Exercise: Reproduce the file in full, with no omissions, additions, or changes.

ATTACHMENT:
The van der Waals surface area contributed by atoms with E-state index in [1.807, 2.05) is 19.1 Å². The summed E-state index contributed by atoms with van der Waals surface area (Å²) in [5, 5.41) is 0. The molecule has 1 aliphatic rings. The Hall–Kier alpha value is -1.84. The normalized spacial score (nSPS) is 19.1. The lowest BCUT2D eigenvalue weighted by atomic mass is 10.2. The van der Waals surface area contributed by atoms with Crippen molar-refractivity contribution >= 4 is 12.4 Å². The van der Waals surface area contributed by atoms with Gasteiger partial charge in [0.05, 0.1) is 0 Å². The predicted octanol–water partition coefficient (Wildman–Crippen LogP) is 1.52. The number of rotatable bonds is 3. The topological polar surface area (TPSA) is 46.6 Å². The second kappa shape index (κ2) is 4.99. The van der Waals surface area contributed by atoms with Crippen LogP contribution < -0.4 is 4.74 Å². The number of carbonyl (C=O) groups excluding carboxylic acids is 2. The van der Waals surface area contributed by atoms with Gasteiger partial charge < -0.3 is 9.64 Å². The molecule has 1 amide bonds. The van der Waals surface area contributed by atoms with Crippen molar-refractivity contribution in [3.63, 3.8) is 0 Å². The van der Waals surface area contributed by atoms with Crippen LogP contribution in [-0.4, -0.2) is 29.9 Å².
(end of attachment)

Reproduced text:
The van der Waals surface area contributed by atoms with E-state index in [1.807, 2.05) is 19.1 Å². The summed E-state index contributed by atoms with van der Waals surface area (Å²) in [5, 5.41) is 0. The molecule has 1 aliphatic rings. The Hall–Kier alpha value is -1.84. The normalized spacial score (nSPS) is 19.1. The lowest BCUT2D eigenvalue weighted by atomic mass is 10.2. The van der Waals surface area contributed by atoms with Crippen molar-refractivity contribution >= 4 is 12.4 Å². The van der Waals surface area contributed by atoms with Gasteiger partial charge in [0.05, 0.1) is 0 Å². The predicted octanol–water partition coefficient (Wildman–Crippen LogP) is 1.52. The number of rotatable bonds is 3. The topological polar surface area (TPSA) is 46.6 Å². The second kappa shape index (κ2) is 4.99. The van der Waals surface area contributed by atoms with Crippen LogP contribution < -0.4 is 4.74 Å². The number of carbonyl (C=O) groups excluding carboxylic acids is 2. The van der Waals surface area contributed by atoms with Gasteiger partial charge < -0.3 is 9.64 Å². The molecule has 1 amide bonds. The van der Waals surface area contributed by atoms with Crippen molar-refractivity contribution in [3.63, 3.8) is 0 Å². The van der Waals surface area contributed by atoms with Crippen LogP contribution in [-0.4, -0.2) is 29.9 Å².